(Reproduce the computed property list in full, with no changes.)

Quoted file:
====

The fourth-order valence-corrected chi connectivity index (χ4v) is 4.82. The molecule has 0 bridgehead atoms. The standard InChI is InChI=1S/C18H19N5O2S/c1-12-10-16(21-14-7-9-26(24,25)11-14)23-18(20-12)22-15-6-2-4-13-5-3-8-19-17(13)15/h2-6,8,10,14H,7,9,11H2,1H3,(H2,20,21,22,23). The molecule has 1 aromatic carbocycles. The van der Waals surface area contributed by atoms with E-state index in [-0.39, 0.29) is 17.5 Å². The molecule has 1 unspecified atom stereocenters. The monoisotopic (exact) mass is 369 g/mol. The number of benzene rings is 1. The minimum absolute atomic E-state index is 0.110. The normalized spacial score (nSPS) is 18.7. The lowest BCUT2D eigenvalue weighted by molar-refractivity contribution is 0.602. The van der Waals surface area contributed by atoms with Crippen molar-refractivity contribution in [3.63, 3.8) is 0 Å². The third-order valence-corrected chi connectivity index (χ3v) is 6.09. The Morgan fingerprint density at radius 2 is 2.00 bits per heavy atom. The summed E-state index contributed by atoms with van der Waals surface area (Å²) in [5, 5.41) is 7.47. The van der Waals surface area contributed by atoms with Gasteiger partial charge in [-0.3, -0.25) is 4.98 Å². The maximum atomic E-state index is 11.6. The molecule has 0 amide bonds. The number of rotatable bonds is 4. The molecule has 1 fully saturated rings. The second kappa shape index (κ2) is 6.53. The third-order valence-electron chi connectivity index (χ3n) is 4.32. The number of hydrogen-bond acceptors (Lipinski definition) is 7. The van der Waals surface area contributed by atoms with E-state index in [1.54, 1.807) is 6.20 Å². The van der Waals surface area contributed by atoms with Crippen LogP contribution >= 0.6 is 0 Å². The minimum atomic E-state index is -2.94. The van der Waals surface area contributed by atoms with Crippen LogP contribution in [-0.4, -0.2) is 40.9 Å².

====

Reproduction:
The fourth-order valence-corrected chi connectivity index (χ4v) is 4.82. The molecule has 0 bridgehead atoms. The standard InChI is InChI=1S/C18H19N5O2S/c1-12-10-16(21-14-7-9-26(24,25)11-14)23-18(20-12)22-15-6-2-4-13-5-3-8-19-17(13)15/h2-6,8,10,14H,7,9,11H2,1H3,(H2,20,21,22,23). The molecule has 1 aromatic carbocycles. The van der Waals surface area contributed by atoms with E-state index in [-0.39, 0.29) is 17.5 Å². The molecule has 1 unspecified atom stereocenters. The monoisotopic (exact) mass is 369 g/mol. The number of benzene rings is 1. The minimum absolute atomic E-state index is 0.110. The normalized spacial score (nSPS) is 18.7. The lowest BCUT2D eigenvalue weighted by molar-refractivity contribution is 0.602. The van der Waals surface area contributed by atoms with Crippen molar-refractivity contribution in [3.63, 3.8) is 0 Å². The third-order valence-corrected chi connectivity index (χ3v) is 6.09. The Morgan fingerprint density at radius 2 is 2.00 bits per heavy atom. The summed E-state index contributed by atoms with van der Waals surface area (Å²) in [5, 5.41) is 7.47. The van der Waals surface area contributed by atoms with Gasteiger partial charge in [-0.3, -0.25) is 4.98 Å². The maximum atomic E-state index is 11.6. The molecule has 0 amide bonds. The number of rotatable bonds is 4. The molecule has 1 fully saturated rings. The second kappa shape index (κ2) is 6.53. The third-order valence-electron chi connectivity index (χ3n) is 4.32. The number of hydrogen-bond acceptors (Lipinski definition) is 7. The van der Waals surface area contributed by atoms with E-state index in [1.54, 1.807) is 6.20 Å². The van der Waals surface area contributed by atoms with Crippen LogP contribution >= 0.6 is 0 Å². The minimum atomic E-state index is -2.94. The van der Waals surface area contributed by atoms with Crippen LogP contribution in [-0.4, -0.2) is 40.9 Å².